History of Catholic Ecumenism
from Pope Leo XIII to Pope John XXIII
The Church of God, by a wondrous act of Divine Providence, was so fashioned as
to become in the fulness of time an immense family which embraces all men. - Pope Pius XI, Ecclesiam Dei, Art. 1.
The "ecumenical movement" would not have to exist if all things were in
accordance with Gods Will; if not for the human sins on all sides that caused
division, reunion attempts would not be necessary. But these divisions do exist, and to
fulfill the prayer of Jesus to his Father, men and women have striven to reunite the
separated Body of Christ. Included in those who have sought reunion is the Catholic Church
and her popes, especially in the century leading to Vatican II. Recognizing the great
number of difficulties that exist between believers, the Church attempted a prudent path
that at times was cautious and even suspicious, but always with an eye toward a return to
one fold under Christ. Also, since the divisions occurred for different reasons, popes
reacted accordingly. Knowing that the non-Catholic Eastern churches are indeed very close
to the bosom of the Catholic Church, Rome was quick to praise them and extend a hand of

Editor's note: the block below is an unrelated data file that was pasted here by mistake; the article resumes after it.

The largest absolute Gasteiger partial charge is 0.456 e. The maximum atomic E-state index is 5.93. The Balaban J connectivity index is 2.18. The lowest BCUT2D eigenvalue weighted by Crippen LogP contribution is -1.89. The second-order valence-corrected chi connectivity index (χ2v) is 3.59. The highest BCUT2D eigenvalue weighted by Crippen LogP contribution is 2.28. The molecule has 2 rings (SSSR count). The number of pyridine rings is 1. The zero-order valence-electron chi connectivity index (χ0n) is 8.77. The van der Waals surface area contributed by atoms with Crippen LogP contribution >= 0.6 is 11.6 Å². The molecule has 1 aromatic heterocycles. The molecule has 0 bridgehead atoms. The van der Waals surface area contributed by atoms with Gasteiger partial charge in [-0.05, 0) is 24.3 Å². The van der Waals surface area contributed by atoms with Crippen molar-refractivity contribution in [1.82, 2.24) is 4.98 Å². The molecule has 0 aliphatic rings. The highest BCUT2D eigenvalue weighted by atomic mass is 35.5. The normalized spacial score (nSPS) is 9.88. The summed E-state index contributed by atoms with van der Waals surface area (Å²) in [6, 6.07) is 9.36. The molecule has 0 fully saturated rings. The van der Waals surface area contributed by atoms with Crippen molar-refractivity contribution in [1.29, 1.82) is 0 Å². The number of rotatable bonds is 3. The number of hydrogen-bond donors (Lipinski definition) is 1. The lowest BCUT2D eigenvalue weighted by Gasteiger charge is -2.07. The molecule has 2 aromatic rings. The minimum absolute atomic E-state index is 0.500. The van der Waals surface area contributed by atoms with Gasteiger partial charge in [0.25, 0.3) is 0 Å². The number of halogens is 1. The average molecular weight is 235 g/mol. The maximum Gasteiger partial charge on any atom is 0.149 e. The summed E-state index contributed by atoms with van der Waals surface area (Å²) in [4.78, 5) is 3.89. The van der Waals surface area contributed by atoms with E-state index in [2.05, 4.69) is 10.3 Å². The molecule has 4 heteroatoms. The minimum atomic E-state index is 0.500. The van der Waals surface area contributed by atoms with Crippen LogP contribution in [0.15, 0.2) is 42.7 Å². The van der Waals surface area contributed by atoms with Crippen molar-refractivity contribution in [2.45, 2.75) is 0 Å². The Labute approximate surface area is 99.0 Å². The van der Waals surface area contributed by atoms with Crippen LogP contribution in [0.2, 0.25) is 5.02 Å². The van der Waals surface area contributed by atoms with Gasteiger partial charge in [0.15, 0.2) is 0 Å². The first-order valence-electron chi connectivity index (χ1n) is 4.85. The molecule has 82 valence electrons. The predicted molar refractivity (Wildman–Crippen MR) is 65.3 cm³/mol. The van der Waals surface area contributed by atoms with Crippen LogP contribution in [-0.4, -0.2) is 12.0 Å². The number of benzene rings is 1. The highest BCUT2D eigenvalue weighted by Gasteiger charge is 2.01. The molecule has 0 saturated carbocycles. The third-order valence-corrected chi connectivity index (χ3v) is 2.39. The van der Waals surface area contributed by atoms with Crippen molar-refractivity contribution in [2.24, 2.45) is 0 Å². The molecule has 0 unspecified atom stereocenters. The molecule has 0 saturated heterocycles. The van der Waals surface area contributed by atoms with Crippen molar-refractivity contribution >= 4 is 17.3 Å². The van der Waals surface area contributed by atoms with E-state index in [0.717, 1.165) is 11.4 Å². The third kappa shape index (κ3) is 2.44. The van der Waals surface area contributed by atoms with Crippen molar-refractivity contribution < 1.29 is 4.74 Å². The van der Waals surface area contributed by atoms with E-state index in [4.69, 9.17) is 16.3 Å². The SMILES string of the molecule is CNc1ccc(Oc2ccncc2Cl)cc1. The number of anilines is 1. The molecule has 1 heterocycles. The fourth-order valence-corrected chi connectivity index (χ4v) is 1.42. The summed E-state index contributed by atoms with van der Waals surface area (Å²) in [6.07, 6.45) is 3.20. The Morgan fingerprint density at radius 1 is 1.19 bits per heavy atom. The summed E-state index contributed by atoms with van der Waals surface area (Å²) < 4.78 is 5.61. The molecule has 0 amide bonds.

reconciliation toward them. A great love for the Eastern churches is evident in the
writings of many popes this century, especially Leo XIII, Pius XI, and John XXIII, and
this love translated into many attempts to lessen the distance that separates East and
A greater distance, however, exists between Catholics and Protestants. This obvious
fact was clearly stated in many ways by Rome during the first half of this century. Though
still admitting of these differences, the Church in the immediate years preceding Vatican
II more deeply realized the need to strive earnestly for reunion, and thus began to
acknowledge the many true beliefs and virtues that Protestants possess.
Two popes especially distinguished themselves for their willingness to initiate
ecumenism. Leo XIII, in regards to the East, and John XXIII, in reference to Protestants,
were pioneers in encouraging official Catholic involvement with non-Catholic Christians.
The culmination of these efforts was realized in Unitatis Redintegratio. This
historic document of the Church introduced a new era of ecumenism within Christianity.
Much of the distrust which had existed was removed by its openness toward the separated
brethren. Although many commentators believe this was the first ecumenical action of the
Catholic Church, a closer look reveals that the Church, including many popes, took a keen
interest in ecumenical affairs even before Vatican II. The result is that this century saw
popes and the entire Catholic Church attempt to follow the prayer of Jesus that "they
may all be one".